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Hard Rain Falling

4.12 of 5 stars 4.12  ·  rating details  ·  1,444 ratings  ·  198 reviews
Don Carpenter’s Hard Rain Falling is a tough-as-nails account of being down and out, but never down for good—a Dostoyevskian tale of crime, punishment, and the pursuit of an ever-elusive redemption. The novel follows the adventures of Jack Levitt, an orphaned teenager living off his wits in the fleabag hotels and seedy pool halls of Portland, Oregon. Jack befriends Billy L ...more
Paperback, 308 pages
Published September 8th 2009 by NYRB Classics (first published 1964)
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Community Reviews

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D. Pow
Don Carpenter’s Hard Rain Falling is the best novel I’ve read this year. Originally published in 1966, and long out of print, it has been brought back to readers in a handsome trade paperback edition by the New York Review Books Classics imprint, with a thoughtful introduction by current crime writing doyen George Pelecanos.

The book is epic in scope, covering over three decades of eventful action, from late 1920’s subsistence horse ranches to the San Francisco of the early ‘60’s, on the cusp of
eighth grade i had an economics teacher called dr. cole.
first day of class he gave us a list of qualities we'd potentially possess as adults.
wanted us to rank them from 1 - 20 in order of importance.
some of the stuff on the list:


cole was a strange bird. a thin meticulous type; kind of a well-toned george will with a contemptuous sneer. he watched as we scored the rankings and held them up to be collected. he didn't want them. he stoo
Okay. You can go ahead and believe the hype. This thing is pretty great. Initially, based on a few hot steaming barely-legal facials this book has been given on this very website, I was all ready to step up on Hard Rain Falling, throw my hands up in the air, and say, 'What you got, bitch? I di'n't think so.' Or, alternately, serve up the ever-effective 'You ain't bad! You ain't nothin'! You ain't nothin'!' -- in which scenario Hard Rain Falling is played by Wesley Snipes, and my black combat jum ...more

When a book starts with a line which is immediately reminiscent of Infinite Jest, then it’s alright to have some unrestrained expectations from it.
They can kill you, but they can’t eat you.
But with Hard Rain Falling I had to keep a lot many things in mind before letting my expectations go out of hand and to eventually give what I may immodestly pronounce as a fair reaction. The fact that this book was written in 1960’s was something I constantly reminded myself. It helped when I came across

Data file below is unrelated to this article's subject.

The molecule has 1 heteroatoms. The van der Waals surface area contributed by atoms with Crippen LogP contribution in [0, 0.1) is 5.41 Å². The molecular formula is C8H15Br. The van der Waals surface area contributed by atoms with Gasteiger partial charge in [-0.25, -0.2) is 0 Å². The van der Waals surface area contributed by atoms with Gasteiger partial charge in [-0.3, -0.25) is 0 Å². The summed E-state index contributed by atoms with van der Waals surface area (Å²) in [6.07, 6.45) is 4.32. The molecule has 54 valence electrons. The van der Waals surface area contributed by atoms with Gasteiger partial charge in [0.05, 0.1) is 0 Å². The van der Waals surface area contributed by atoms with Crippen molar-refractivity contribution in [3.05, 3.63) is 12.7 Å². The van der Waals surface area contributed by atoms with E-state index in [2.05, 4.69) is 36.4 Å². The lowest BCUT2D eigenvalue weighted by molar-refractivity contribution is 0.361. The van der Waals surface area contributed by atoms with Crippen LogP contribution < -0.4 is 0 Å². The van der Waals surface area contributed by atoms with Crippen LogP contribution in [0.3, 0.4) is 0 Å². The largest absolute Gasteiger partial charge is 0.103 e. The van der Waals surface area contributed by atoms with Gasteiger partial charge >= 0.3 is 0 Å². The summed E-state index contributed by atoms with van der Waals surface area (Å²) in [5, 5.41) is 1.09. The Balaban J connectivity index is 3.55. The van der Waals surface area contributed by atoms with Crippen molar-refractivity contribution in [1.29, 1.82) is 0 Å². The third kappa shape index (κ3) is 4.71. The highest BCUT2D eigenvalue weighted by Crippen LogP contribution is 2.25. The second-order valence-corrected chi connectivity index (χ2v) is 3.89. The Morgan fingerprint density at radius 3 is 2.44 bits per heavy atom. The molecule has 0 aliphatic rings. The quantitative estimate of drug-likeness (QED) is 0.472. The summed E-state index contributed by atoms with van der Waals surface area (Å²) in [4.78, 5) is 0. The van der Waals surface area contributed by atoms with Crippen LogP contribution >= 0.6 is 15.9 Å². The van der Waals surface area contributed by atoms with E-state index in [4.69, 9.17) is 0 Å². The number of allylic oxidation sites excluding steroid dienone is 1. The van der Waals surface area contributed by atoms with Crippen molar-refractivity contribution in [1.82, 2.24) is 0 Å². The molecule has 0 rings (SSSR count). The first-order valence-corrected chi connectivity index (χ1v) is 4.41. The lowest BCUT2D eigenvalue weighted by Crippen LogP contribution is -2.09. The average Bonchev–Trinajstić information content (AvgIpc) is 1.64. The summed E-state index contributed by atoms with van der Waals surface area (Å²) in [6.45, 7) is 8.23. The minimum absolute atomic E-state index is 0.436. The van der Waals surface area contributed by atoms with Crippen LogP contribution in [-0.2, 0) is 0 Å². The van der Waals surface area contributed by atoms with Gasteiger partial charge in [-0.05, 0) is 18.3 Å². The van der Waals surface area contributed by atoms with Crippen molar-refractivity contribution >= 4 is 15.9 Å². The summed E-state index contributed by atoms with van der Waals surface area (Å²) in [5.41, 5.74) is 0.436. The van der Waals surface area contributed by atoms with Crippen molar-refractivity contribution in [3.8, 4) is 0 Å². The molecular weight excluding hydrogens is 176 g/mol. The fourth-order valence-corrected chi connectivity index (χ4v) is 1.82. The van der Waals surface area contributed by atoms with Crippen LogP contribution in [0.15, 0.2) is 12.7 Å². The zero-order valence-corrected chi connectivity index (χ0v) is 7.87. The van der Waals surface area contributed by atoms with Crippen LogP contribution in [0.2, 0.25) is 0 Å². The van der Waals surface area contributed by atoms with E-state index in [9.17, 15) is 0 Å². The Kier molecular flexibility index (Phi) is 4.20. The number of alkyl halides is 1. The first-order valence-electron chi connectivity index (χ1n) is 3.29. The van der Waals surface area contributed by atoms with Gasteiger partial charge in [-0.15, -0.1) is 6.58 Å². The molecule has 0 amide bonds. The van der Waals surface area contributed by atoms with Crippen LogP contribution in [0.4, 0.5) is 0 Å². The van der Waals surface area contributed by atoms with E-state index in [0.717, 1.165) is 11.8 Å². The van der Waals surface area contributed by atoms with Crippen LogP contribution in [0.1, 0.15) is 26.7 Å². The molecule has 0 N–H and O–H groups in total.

Paquita Maria Sanchez
I've been having this Western problem lately, maybe the last year or so, where I've been reading good books. Hear me out. I mean, I've been reading books that are good. I liked them. I enjoyed them. They were well-executed, they were thought-provoking, they were stylistically interesting and experimental (or at least engaging), I did not regret reading them, they were good. I liked them. I liked them, they were good.

Dear god, I am a bored housewife to these good books. I blame goodreads in part
How much emotional strength does a man have, and does it matter?

Hard Rain Falling might be as stark and uncompromising a novel as I’ve ever read. The story focuses on Jack, raised in an orphanage and proficient in petty crime and bad decisions, and Billy, a pool hustler who starts losing his touch at the tables and makes his own harrowing mistakes. The two meet in Portland as teenagers and reconnect years later in a California prison. Jack’s post-incarceration search for meaning comprise the nov
Many of these NYRB's are wonderful, but the truth is that not infrequently one gets the sense that they are scraping not the bottom of the barrel, of course... but not the cream either -- and that what they are republishing often are the second and third level books... of first-rate writers or first-rate books of second (or third-rate) writers... interesting books that are... certainly 'good'.... but not always great. The books look great, though -- and so I buy them... but they don't always liv ...more